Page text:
PFAS Guidance by Organization

  • World Health Organization (WHO) – 100 parts per trillion (ppt)
  • Environmental Protection Agency (EPA) – 70 ppt
  • Environmental Working Group (EWG) – 1 ppt
  • Food and Drug Administration (FDA) – No enforced limits

Why Does Sparkling Water Contain More PFAS?

Sparkling water tends to contain greater concentrations of PFAS than flat bottled water. According to researchers, the reasoning for this is unclear, and likely varies from one brand to another.

It may be related to the carbonation process, or it could also be related to the source water containing more PFAS. Manufacturers do perform various treatments to help ensure their sparkling water products are safe for consumption.

While enforced limits of PFAS in water are meager in the United States, we can take some solace in one fact: Brand reputations and consequently sales depend upon consumers’ trust in their products. Thanks to independent studies, discerning consumers are able to evaluate one brand against another and determine which meets their personal standards.

San Pellegrino sparkling mineral water

Sparkling Water Brands’ PFAS Levels

If you’re looking to reduce your PFAS consumption, there are several choices for sparkling water that contain quite low levels. It is important to remember that PFAS is largely unavoidable today, and you’ll likely always consume it from one source or another. However, attempting to reduce your intake is a smart choice.

Sparkling Water with Lower PFAS (Less than 1ppt)

  • Sparkling Ice – Not detected
  • Spindrift – 0.19 ppt
  • San Pellegrino – 0.31 ppt
  • Dasani – 0.37 ppt
  • Schweppes – 058 ppt

Sparkling Water with Higher PFAS (More than 1ppt)

  • Perrier – 1.1 ppt
  • LaCroix – 1.16 ppt
  • Canada Dry – 1.24 ppt
  • Poland Spring – 1.66 ppt
  • Bubly – 2.24 ppt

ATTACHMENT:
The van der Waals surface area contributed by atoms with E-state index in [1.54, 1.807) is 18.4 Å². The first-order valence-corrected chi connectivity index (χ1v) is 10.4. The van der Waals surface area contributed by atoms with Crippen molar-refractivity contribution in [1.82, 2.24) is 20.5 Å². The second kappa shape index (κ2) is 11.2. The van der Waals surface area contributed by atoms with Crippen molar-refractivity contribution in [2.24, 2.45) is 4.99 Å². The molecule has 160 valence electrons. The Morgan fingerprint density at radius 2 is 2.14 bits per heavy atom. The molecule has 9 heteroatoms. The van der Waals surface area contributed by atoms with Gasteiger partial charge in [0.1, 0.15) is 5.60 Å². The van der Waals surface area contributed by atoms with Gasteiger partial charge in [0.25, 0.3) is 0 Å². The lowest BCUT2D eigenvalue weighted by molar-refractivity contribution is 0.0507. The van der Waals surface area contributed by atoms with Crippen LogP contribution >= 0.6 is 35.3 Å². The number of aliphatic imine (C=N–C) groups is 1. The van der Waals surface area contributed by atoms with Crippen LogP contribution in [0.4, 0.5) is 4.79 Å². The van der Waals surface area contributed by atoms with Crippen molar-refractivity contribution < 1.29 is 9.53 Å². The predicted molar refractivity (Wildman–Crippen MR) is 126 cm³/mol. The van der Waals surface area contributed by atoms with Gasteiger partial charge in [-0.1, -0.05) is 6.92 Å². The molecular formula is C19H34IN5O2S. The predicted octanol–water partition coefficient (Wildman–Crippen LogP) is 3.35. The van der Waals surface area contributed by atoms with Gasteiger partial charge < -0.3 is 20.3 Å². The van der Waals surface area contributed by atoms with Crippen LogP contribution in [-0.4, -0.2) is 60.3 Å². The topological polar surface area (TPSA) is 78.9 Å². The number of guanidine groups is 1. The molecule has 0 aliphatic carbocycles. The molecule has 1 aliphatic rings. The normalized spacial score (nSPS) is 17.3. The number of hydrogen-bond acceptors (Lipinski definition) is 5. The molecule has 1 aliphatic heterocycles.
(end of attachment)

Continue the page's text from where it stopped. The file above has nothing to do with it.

• Polar Seltzer – 6.41 ppt
  • Topo Chico – 9.76 ppt

Data from Consumer Reports (2020)

Food packaging which may contain PFAS

Limiting Risks Associated with PFAS

While PFAS are virtually everywhere, there are some things you can do in your daily life to help keep them out of your body. From the products you buy to the beverages you consume, it’s simply a matter of maintaining a conscious consumer mindset.

  • Food Packaging – Transfer food out of packaging as soon as you are able to, and avoid reheating food in takeout containers
  • Clothing – Avoid products with stain resistance and seek out brands that make pledges regarding PFAS limitations
  • Cookware – Opt for cookware without nonstick coatings, like cast iron or steel. Or, simply ensure you are using nonstick cookware properly (not damaging the nonstick layer)
  • Cosmetics – Avoid water resistant makeup products
  • Water – Test your home’s drinking water and purchase filters to remove chemicals (there are even some filtration systems that can carbonate your tap water)
  • Air – Change heating and cooling filters regularly and consider installing a home air filtration system

Should We Be Concerned with PFAS in Sparkling Water?

Unfortunately, PFAS are largely unavoidable, but there are some things we can do to limit our intake. With sparkling water generally having slightly greater concentrations of PFAS than flat bottled water, you may decide the risk is not worth the satisfying carbonation.

However, as shown above, there are plenty of sparkling water brands that contain very low levels of PFAS.

As we learn more about “forever chemicals,” pressures continue to mount for more stringent regulation. Perhaps one day, we can reach for any bottle of sparkling water on the supermarket shelf with confidence that it contains little or no PFAS.